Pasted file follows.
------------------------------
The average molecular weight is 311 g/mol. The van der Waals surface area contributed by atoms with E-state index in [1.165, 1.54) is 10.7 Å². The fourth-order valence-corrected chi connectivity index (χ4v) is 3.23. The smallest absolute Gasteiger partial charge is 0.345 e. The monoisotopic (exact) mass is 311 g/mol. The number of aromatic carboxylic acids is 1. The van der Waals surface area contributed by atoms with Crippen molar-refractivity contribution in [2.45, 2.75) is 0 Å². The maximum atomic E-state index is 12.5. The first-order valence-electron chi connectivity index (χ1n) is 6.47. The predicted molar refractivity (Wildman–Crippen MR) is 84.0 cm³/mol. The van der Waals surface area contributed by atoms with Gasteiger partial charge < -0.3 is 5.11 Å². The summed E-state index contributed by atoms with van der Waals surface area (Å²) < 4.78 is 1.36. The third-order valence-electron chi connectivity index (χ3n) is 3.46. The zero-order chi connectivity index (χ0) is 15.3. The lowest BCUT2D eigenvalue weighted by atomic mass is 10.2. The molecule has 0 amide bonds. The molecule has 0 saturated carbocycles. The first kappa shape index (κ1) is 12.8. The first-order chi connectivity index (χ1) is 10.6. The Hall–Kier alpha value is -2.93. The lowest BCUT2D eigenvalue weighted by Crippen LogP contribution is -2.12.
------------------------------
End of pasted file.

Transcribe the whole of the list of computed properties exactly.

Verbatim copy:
The average molecular weight is 311 g/mol. The van der Waals surface area contributed by atoms with E-state index in [1.165, 1.54) is 10.7 Å². The fourth-order valence-corrected chi connectivity index (χ4v) is 3.23. The smallest absolute Gasteiger partial charge is 0.345 e. The monoisotopic (exact) mass is 311 g/mol. The number of aromatic carboxylic acids is 1. The van der Waals surface area contributed by atoms with Crippen molar-refractivity contribution in [2.45, 2.75) is 0 Å². The maximum atomic E-state index is 12.5. The first-order valence-electron chi connectivity index (χ1n) is 6.47. The predicted molar refractivity (Wildman–Crippen MR) is 84.0 cm³/mol. The van der Waals surface area contributed by atoms with Gasteiger partial charge < -0.3 is 5.11 Å². The summed E-state index contributed by atoms with van der Waals surface area (Å²) < 4.78 is 1.36. The third-order valence-electron chi connectivity index (χ3n) is 3.46. The zero-order chi connectivity index (χ0) is 15.3. The lowest BCUT2D eigenvalue weighted by atomic mass is 10.2. The molecule has 0 amide bonds. The molecule has 0 saturated carbocycles. The first kappa shape index (κ1) is 12.8. The first-order chi connectivity index (χ1) is 10.6. The Hall–Kier alpha value is -2.93. The lowest BCUT2D eigenvalue weighted by Crippen LogP contribution is -2.12.